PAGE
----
The results were obtained through a participatory process which was able to build awareness of existing gaps and, most important, motivation to change among hospital managers and key staff. The assessment process, besides promoting change within the health facility, prompted action by hospital managers vis-à-vis local and national health authorities to ensure that systemic issues, such as lack of specific commodities, were addressed. Differences across hospitals and within hospitals can be attributed to varying degrees of commitment and leadership. In fact, effective leadership was facilitated by our approach, which provided at the same time an authoritative support for those who wanted to promote change and a comprehensive instrument to guide the process.

Limitations in the assessment methods, particularly regarding independence and comparability of the base-line and follow-up assessments may have flawed our findings and need to be discussed. We made sure to avoid the involvement of national assessors who had been staff members or trainers in the facilities that were to be assessed. The presence of an international consultant as supervisor was a further, although not necessarily absolute, guarantee. Assessors could certainly have been keen to show progress, in recognition of efforts made by hospital management and staff. However, scores were attributed after careful and joint assessment of all items by more than one assessor, which greatly reduced subjectivity in scoring. Comparability and consistency of scoring in baseline and follow-up assessment were ensured by the fact that in all four centres the assessment and reassessment teams coincided almost entirely.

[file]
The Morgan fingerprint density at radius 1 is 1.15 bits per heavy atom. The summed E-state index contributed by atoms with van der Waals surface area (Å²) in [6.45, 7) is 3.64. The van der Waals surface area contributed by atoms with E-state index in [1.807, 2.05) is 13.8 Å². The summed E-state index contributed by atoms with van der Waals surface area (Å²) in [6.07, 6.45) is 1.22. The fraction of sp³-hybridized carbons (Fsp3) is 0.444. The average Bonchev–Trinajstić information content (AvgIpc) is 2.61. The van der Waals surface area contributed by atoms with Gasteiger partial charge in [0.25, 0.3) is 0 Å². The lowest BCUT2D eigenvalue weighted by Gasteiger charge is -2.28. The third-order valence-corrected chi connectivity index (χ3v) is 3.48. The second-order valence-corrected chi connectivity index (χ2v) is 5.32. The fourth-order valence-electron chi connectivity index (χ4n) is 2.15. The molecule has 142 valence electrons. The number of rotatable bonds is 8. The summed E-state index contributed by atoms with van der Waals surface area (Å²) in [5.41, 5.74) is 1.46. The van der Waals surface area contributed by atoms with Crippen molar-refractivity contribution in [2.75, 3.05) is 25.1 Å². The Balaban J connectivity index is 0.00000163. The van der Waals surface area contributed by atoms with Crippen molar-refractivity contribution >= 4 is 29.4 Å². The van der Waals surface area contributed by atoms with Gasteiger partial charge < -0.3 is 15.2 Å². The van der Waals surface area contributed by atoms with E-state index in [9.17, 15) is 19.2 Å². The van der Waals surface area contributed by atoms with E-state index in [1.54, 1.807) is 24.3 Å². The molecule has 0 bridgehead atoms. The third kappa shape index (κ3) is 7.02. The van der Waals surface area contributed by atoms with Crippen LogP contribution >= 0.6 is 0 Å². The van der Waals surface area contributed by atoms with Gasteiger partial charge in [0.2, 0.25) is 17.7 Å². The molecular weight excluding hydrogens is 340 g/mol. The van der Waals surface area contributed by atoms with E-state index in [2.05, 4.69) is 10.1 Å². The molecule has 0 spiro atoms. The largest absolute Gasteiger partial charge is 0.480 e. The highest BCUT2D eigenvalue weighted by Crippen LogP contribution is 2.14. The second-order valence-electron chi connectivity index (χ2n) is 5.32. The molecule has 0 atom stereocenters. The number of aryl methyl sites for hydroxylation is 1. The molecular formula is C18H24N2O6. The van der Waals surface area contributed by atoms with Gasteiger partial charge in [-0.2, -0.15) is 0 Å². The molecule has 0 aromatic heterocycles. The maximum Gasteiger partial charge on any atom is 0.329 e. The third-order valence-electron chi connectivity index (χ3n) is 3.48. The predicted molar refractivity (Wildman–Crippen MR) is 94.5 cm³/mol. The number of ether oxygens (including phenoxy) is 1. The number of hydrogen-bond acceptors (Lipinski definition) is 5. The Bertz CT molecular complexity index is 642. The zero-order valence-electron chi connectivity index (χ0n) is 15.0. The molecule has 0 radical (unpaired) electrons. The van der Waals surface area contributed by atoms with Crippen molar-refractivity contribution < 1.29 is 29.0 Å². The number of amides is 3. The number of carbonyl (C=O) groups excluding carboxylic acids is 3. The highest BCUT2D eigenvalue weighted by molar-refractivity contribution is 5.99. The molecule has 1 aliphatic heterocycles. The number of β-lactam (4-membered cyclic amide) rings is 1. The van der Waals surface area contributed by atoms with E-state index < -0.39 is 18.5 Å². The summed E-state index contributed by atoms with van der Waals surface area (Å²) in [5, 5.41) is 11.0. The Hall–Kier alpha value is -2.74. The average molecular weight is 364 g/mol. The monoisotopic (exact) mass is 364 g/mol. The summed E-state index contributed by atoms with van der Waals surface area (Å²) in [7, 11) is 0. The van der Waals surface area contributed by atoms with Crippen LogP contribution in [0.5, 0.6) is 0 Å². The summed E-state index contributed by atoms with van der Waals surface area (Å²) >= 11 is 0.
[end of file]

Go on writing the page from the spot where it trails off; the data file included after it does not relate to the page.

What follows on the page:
The validity of our findings, which regard improvements in structural and process items, would be obviously strengthened if these were accompanied by improvements in outcomes. In a static and closed system, with a reliable information system, improvements in quality of care in important structural and process areas should be reflected by a decrease in perinatal mortality rate (PMR) and maternal mortality ratio. Unfortunately, several factors impede to show this link. First, the regionalization of perinatal care, a process which was still ongoing at the time of the study, increased the proportion of at risk cases in all centres, as shown by the substantially higher proportion of LBW babies in 2010 with respect to the previous year, and the higher PMR and ENMR. The improved referral would gradually reduce PMR and ENMR in population-based statistics and in national statistics, but not in referral centres. However, population based perinatal statistics are by themselves changing due to improved recording of perinatal deaths and the implementation of the ILBD, which was also still going on at the time of our study. This leads to a temporary increase in neonatal mortality rates, so that even population based statistics do not necessarily reflect the improvement in case management. It should be noted that the implementation of the ILBD contributes much more to the increase in mortality rates then to the proportion of premature/low birth weight cases, since many babies with birth weight between 500 and 1000 gr die, but overall they represent much less than 1% of all births. Thus, if these cases are included in statistics, the effect is marginal on LBW rate but important on mortality rates. Early neonatal mortality rate (ENMR) by weight classes would be a better indicator of improved quality of care than overall ENMR [20] but changes data recording and reliability makes comparison over time and across centres still difficult. With respect to maternal deaths, these are too rare events, at least in Uzbekistan, for changes to achieve significance over a limited period of time and on a limited population, not to mention the fact that they depend also on quality of careseeking and referral [22-24].

Finally, it should be emphasized that improvements in quality of care such as those described are expected to produce, particularly in countries with moderately high mortality rates such as Uzbekistan, mainly in reduction of complications, sequelae and long term disability, which can only be measured with rather sophisticated and expensive ad hoc studies.